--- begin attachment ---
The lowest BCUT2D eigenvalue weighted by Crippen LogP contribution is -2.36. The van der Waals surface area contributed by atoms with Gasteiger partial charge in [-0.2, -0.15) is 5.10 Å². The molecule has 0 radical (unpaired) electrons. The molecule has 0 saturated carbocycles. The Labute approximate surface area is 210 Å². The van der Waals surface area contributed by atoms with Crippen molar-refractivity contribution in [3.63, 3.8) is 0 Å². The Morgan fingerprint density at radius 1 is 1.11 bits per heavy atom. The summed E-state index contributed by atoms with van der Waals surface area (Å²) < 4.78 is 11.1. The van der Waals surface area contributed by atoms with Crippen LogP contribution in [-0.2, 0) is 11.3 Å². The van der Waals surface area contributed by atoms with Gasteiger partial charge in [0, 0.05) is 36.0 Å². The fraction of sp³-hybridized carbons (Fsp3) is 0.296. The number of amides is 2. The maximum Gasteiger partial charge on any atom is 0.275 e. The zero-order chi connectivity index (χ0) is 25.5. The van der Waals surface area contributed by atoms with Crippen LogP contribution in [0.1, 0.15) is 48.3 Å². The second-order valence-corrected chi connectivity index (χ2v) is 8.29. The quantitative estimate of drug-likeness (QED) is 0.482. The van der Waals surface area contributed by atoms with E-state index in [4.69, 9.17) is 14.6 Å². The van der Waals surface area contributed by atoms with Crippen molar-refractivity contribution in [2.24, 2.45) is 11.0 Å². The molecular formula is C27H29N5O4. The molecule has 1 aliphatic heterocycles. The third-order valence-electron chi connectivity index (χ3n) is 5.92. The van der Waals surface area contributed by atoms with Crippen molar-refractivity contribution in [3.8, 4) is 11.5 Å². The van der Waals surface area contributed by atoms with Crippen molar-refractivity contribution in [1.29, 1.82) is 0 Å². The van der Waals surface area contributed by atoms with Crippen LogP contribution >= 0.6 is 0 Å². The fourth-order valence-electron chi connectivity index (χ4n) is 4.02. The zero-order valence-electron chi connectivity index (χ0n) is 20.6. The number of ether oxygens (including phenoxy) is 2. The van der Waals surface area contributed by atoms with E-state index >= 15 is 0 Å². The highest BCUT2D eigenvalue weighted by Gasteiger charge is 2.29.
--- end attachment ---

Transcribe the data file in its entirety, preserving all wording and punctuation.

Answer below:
The lowest BCUT2D eigenvalue weighted by Crippen LogP contribution is -2.36. The van der Waals surface area contributed by atoms with Gasteiger partial charge in [-0.2, -0.15) is 5.10 Å². The molecule has 0 radical (unpaired) electrons. The molecule has 0 saturated carbocycles. The Labute approximate surface area is 210 Å². The van der Waals surface area contributed by atoms with Crippen molar-refractivity contribution in [3.63, 3.8) is 0 Å². The Morgan fingerprint density at radius 1 is 1.11 bits per heavy atom. The summed E-state index contributed by atoms with van der Waals surface area (Å²) < 4.78 is 11.1. The van der Waals surface area contributed by atoms with Crippen LogP contribution in [-0.2, 0) is 11.3 Å². The van der Waals surface area contributed by atoms with Gasteiger partial charge in [0, 0.05) is 36.0 Å². The fraction of sp³-hybridized carbons (Fsp3) is 0.296. The number of amides is 2. The maximum Gasteiger partial charge on any atom is 0.275 e. The zero-order chi connectivity index (χ0) is 25.5. The van der Waals surface area contributed by atoms with Crippen LogP contribution in [0.1, 0.15) is 48.3 Å². The second-order valence-corrected chi connectivity index (χ2v) is 8.29. The quantitative estimate of drug-likeness (QED) is 0.482. The van der Waals surface area contributed by atoms with E-state index in [4.69, 9.17) is 14.6 Å². The van der Waals surface area contributed by atoms with Crippen molar-refractivity contribution in [2.24, 2.45) is 11.0 Å². The molecular formula is C27H29N5O4. The molecule has 1 aliphatic heterocycles. The third-order valence-electron chi connectivity index (χ3n) is 5.92. The van der Waals surface area contributed by atoms with Crippen molar-refractivity contribution in [3.8, 4) is 11.5 Å². The van der Waals surface area contributed by atoms with Crippen molar-refractivity contribution in [1.29, 1.82) is 0 Å². The van der Waals surface area contributed by atoms with Crippen LogP contribution >= 0.6 is 0 Å². The fourth-order valence-electron chi connectivity index (χ4n) is 4.02. The zero-order valence-electron chi connectivity index (χ0n) is 20.6. The number of ether oxygens (including phenoxy) is 2. The van der Waals surface area contributed by atoms with E-state index >= 15 is 0 Å². The highest BCUT2D eigenvalue weighted by Gasteiger charge is 2.29.